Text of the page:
"A theory is the more impressive the greater the simplicity of its premises, the more different kinds of things it relates, and the more extended its area of applicability. Therefore the deep impression that classical thermodynamics made upon me. It is the only physical theory of universal content which I am convinced will never be overthrown, within the framework of applicability of its basic concepts."-- A. Einstein

"But although, as a matter of history, statistical mechanics owes its origin to investigations in thermodynamics, it seems eminently worthy of an independent development, both on account of the elegance and simplicity of its principles, and because it yields new results and places old truths in a new light in departments quite outside of thermodynamics."

-- J.W. Gibbs

We have seen how a few simple laws
(in particular NEWTON'S SECOND LAW)
can be combined with not-too-sophisticated mathematics
to solve a great variety of problems - problems which
eventually are perceived to fall into a number of reasonably
well-defined categories by virtue of the mathematical manipulations
appropriate to each - and that those distinct classes of
mathematical manipulations eventually become familiar enough
to acquire familiar names of their own, such as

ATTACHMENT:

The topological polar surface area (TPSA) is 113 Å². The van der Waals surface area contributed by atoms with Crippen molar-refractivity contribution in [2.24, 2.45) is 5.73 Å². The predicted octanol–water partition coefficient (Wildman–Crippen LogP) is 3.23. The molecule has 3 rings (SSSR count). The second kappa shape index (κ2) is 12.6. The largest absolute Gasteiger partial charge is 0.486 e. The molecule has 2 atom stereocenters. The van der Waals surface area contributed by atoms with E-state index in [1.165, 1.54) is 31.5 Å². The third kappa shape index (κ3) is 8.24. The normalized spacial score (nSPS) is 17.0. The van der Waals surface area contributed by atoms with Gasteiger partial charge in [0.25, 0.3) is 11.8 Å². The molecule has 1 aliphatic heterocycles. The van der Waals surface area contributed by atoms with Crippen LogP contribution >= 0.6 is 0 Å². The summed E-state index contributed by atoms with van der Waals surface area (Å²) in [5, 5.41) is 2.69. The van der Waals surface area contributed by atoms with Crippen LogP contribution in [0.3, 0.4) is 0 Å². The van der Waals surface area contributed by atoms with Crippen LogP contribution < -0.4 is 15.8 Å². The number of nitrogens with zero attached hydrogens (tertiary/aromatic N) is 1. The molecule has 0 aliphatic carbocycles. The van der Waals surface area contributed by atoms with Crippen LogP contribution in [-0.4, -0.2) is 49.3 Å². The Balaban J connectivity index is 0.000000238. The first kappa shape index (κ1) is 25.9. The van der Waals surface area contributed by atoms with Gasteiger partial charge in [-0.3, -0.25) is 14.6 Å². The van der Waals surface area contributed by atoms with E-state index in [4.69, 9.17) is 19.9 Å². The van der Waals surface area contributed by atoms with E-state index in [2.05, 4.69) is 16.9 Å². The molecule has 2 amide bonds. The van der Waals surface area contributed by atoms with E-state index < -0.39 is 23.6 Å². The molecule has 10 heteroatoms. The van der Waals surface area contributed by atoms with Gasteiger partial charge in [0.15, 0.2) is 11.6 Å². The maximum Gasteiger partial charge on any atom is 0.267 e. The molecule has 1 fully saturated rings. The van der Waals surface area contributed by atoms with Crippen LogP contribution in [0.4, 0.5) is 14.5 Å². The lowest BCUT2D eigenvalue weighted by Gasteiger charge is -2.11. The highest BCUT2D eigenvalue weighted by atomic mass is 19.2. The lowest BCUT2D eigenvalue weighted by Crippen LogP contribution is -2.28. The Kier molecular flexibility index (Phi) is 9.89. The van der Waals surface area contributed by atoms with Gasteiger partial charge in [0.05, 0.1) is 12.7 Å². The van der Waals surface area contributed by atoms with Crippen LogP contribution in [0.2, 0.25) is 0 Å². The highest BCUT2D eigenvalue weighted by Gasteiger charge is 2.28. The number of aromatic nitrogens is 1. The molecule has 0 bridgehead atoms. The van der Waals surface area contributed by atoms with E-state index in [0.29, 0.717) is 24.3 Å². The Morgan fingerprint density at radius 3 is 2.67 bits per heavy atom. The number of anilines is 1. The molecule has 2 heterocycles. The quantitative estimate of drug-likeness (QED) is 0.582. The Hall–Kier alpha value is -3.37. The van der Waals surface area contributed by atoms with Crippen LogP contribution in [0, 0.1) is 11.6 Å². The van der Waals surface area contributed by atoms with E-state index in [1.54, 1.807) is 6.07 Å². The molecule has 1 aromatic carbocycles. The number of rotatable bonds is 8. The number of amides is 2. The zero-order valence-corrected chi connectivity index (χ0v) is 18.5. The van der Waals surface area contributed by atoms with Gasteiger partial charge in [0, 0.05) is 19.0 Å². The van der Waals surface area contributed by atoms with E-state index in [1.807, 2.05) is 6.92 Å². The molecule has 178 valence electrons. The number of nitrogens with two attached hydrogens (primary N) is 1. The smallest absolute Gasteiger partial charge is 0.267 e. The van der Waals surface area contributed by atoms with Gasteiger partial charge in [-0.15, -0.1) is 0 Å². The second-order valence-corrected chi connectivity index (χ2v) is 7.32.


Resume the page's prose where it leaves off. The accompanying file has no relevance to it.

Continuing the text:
"conservation of impulse and momentum" or
"conservation of work and energy" or
"conservation of torque and angular momentum."
This *emergence* of new tacit paradigms was the great
conceptual gift of the Newtonian revolution. But the
most profound *practical* impact of the new sciences on society
came in the form of the Industrial Revolution, which was
made possible only when the science of mechanics was combined
with an understanding of how to extract usable mechanical
**work** from that most mysterious of all forms of energy,
**heat**.
Historically, heat was recognized as a form of energy
and *temperature* was understood in terms of its qualitative
properties long before anyone truly understood what either
of these terms actually meant in any rigorous microscopic
model of matter. The link between Newton's mechanics and
the thermodynamics of Joule and Kelvin was forged by Boltzmann
long after steam power had changed the world, and a simple
understanding of many of the finer points of Boltzmann's
*statistical mechanics* had to wait even longer until
Quantum Mechanics provided a natural explanation for the
requisite fact that the number of possible states of any system,
while huge, is not infinite, and that small, simple systems
are in fact restricted to a countable number of discrete
"stationary states." In this drama Albert Einstein was
to play a rather important role.
The following conceptual outline of Statistical Mechanics
is designed to make the subject as clear as possible, not to
be historically accurate or even fair. Having made this choice,
however, I hope to be able to display the essence of the most
astonishing product of human Science without undue rigamarole,
and perhaps to convey the wonder that arises from a deeper
and more fundamental understanding.

- Random Chance
- Counting the Ways
- Statistical Mechanics
- Temperature
- Time & Temperature
- The Boltzmann Distribution
- Ideal Gases
- Things I Left Out

1998-11-22